Rapamycin: Evaluation of Effectiveness in Renal Senescence- The REVERSE Study

The University of Florida College of Veterinary Medicine is currently recruiting cats with chronic kidney disease for a clinical trial evaluating the potential benefit of the drug in cats with CKD.

Enrollment Status: Currently Enrolling

· Inclusion Criteria

1. Cats diagnosed with IRIS Stage II chronic kidney disease

§ Based on elevated serum creatinine (1.6 – 2.8 mg/dL)

2. Cats must be amenable to pill administration

3. Cats must have a bodyweight > 2.7 kg (6lbs)

· Exclusion Criteria

1. Congenital kidney disease (example: dysplasia or polycystic kidney disease), diabetes mellitus, uncontrolled systemic illnesses

2. CKD complications include kidney infection or ureteral obstruction, moderate to severe anemia (PCV < 25%), decompensated CKD requiring hospitalization, and intravenous fluid therapy.

3. Prohibited concurrent therapies include cyclosporine, cisapride, beta-blocking agents, antifungal agents, diltiazem, and other medications that could affect rapamycin concentrations.

4. Other concurrent therapies such as dietary management, potassium supplementation, anti-hypertensive medications, and subcutaneous fluids are acceptable if they were initiated at least 28 days prior to enrollment and are given consistently throughout the study period.

· Procedures/Treatment:

1. At the time of screening, your cat will receive a physical examination and comprehensive laboratory screening to confirm stage of CKD and exclude other newly diagnosed conditions (eg. hyperthyroidism, hypertension).

2. At one of the screening visits an abdominal ultrasound and radiographs will also be performed (these procedures typically require light sedation).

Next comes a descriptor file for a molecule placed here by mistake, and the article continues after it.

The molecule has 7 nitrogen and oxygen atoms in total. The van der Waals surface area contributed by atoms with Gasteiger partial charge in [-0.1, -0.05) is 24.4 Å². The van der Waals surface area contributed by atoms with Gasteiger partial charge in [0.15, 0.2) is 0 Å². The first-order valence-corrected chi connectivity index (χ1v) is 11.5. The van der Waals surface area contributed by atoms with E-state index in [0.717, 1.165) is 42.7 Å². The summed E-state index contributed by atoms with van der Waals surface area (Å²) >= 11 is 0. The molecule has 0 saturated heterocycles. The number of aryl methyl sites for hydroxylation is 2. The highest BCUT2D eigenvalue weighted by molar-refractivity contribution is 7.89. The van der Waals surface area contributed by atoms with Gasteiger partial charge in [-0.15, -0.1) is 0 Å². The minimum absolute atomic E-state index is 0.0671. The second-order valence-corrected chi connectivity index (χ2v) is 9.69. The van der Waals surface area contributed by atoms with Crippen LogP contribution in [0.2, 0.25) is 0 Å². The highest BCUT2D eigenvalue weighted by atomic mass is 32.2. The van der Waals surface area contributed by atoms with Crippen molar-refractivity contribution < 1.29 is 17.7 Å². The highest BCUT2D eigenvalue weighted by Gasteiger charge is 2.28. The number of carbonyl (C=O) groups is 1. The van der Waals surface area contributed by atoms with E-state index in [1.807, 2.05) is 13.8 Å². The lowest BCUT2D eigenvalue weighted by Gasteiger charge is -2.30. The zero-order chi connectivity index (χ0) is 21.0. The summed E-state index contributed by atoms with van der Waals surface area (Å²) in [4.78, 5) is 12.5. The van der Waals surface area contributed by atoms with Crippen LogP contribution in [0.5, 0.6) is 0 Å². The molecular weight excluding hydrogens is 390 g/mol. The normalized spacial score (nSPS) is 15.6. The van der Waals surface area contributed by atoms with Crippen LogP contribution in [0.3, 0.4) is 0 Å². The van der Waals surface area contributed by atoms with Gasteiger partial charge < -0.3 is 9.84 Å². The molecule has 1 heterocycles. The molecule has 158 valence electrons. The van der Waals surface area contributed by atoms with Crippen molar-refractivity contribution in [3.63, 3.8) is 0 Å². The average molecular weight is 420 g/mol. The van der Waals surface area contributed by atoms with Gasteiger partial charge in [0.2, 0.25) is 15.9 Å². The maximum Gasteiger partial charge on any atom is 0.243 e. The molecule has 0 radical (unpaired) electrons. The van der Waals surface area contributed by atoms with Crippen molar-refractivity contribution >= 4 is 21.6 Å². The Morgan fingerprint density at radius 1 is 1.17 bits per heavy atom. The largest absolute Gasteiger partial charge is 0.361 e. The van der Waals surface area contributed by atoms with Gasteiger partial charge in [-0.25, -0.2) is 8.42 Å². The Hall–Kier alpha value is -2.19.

3. After confirmation of enrollment, your cat will be randomized to receive Rapamycin or placebo which will be administered orally as a whole tablet (followed with water or food to ensure swallowing) once weekly for 12 weeks. Some cats may require two tablets per dose.

4. You will fill out a quality of life assessment at the beginning of the study and then twice more during the study as well as an owner diary.

5. You will be asked to bring your cat back for three recheck visits (day 14, 42 and 84) for a physical exam, blood and urine collection and blood pressure measurement. A summary of events is presented in the table below.

Procedure Screening Visit 1

Day -42 to -14

(Screening Visit 2*)

(Day -14 to -1)


Day 0

Day 14

± 3

Day 42

± 7

Day 84

± 7

Informed consent X          
Medical history X (X) X X X X
Dietary history X (X) X X X X
Physical examination X (X) X X X X
Quality of life assessment     X   X X
Abdominal radiography X¥ (X¥) X¥      
Abdominal ultrasonography X¥ (X¥) X¥      
Systolic blood pressure X (X) X X X X
Hematology X (X) X X X X
Biochemistry X (X) X X X X
Serum cobalamin X          
Total T4 X (X)       X
FIV/FeLV testing X          
Urinalysis X (X) X   X X
FGF-23     X   X X
Banked plasma and urine     X    X X
Drug dispensing     X X X  
Drug accountability       X X X

*Screening visit 2 will only be necessary in cats where a correctable condition is identified at the Screening 1 visit that requires a recheck prior to enrollment.

¥ Abdominal radiography and ultrasonography to be completed once; at Screening Visit 1, Screening Visit 2, or prior to enrolment on Day 0.

· Costs: There is no cost to you for enrolling your cat in this study. You will receive a complimentary physical examination for your cat and diagnostic testing. In the unlikely event that an adverse event that requires treatment occurs as a result of taking part in this study, the cost of treatment will be covered by the study.

· Contact: Please email VM-clinicalstudies@ufl.edu or call Clinical Studies at 352-294-4389 if you are interested in learning more.

· Study Investigators: Drs. Autumn N. Harris, Andrew Specht, and Kirsten Cooke

· Background: Evidence exists to suggest that aging of the kidney may contribute to the onset and progression of chronic kidney disease (CKD). Rapamycin is a drug that is a known modulator of the aging process and additionally may decrease the formation of fibrosis (scarring) in the kidney. A feline formulation of the drug is available, and the purpose of this study is to assess the potential benefit of the drug in cats with CKD.


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